On launch day I woke early, so excited. My mum bundled my sister and I into the car, and we drove to the shop just after opening, not that I was expecting a huge queue for the console. I had my deposit ticket in hand, ready to grab the console and my single game (all I could afford at the time). We got in and I picked it up in a special Dreamcast blue spiral bag, and was so happy - until they dropped the bombshell. They'd not received Sonic Adventure. The games hadn't arrived, which meant the only game that I'd pre-ordered and wanted was unavailable. I would have the most power games machine in the world - but zero games to play it on.
The guy behind the counter at EB had an idea - unorthodox, but wonderful. He said that they were sure that the games would come in at some point that day, so if it was okay I could take away another game from the launch line-up, and then bring it back and swap it out for Sonic when it was available. The game I brought home was TrickStyle, a futuristic skate/hover board game that was, as far as I can remember, not that bad at all really.
But it wasn't Sonic.
Later that day, it turned out that the games had been delivered to the shop on the opposite side of the mall, so I could get Sonic. I can't remember if my mum took pity on me and we went up to the shop that very day, or the next day, but once I had Sonic in hand it went in and my life was changed. Sonic Adventure blew me, and any friend I played it with, away. Everything about it was just simply stunning. Maybe one day I'll do a forensic description of the games, but for now let's just say that Sonic Adventure was for a short while my jam. It doesn't hold up well at all today - I went out, in 2008, and bought a GameCube Wavebird controller and the game for my Nintendo Wii just to play it, and it... wasn't very good, even in the "DX" version.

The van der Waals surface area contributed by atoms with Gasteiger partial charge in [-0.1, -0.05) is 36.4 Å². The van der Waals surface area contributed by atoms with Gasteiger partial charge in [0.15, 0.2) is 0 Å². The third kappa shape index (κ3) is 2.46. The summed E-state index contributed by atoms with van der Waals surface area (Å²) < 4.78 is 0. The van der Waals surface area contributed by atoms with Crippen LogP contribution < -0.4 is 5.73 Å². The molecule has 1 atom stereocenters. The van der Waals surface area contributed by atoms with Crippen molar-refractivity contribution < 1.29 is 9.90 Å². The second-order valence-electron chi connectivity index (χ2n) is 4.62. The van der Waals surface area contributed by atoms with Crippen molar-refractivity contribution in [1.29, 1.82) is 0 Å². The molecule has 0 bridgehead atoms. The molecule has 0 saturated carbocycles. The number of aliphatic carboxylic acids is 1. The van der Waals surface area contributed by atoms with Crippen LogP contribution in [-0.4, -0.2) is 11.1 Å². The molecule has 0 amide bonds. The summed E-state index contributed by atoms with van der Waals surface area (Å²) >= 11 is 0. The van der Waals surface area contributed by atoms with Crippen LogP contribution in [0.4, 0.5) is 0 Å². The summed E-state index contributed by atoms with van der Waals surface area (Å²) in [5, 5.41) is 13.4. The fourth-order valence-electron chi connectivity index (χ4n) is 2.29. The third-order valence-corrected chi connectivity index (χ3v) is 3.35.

With Sonic things were great. But I was only just getting started.
Obviously, games are what make a console great. You could have the most powerful games console on the planet and with nothing to play on it you're snookered. I'm looking at you, Xbox One X. Either way, this is what sunk the Dreamcast in the end, a simple lack of games that made people really want to get the console - that and, of course, it wasn't called PlayStation 2. But, that's for a little bit later and I'm getting ahead of my self.
My Dreamcast was not for wanting games however. I had plenty of the things, and used my allowance at the time to make sure I picked up not just the "best" games of the era, but also a few odd choices that weren't the greatest but certainly made me happy for the briefest time. Bear in mind, at this point, I'd jumped from a decade old Sega Mega Drive to the Dreamcast, whilst only touching PC gaming a few times in the years between, so almost everything was a new experience to me.
I had a few of the all time classics, of course. Crazy Taxi, Sonic Adventure and Sonic Adventure 2 naturally, and both of the Shenmue games - that I've talk about before. I also picked up a few classics that have aged terribly - I adored Headhunter at the time, but that thing did not survive the subsequent gaming generations, and I also played a lot of Quake III Arena on the console despite owning it on PC. I just enjoyed the deathmatch capabilities and it was one of the first games I really played online.
As well as the "classics" that always spring to mind, I adored a few others. One punishingly hard game, Metropolis Street Racer, sticks hard in my mind for just how good it looked and how much I was hyped for the game, being one of a select few Day One game pre-order and purchases, but it did me in, in the end, being just a bit too hard for my tastes. Another, Jet Set Radio, was a game I absolutely loved despite it having a few flaws - and is one, like Crazy Taxi, I've bought a few times since for the Port Generation for iPad and Android phones. Oddly, I couldn't remember that I owned Tony Hawk's Pro Skater 2 for the console, but obviously I did - it's there, in the photo - but my memory of that game is confused with the PS1 version I am sure I played more of at friends' houses.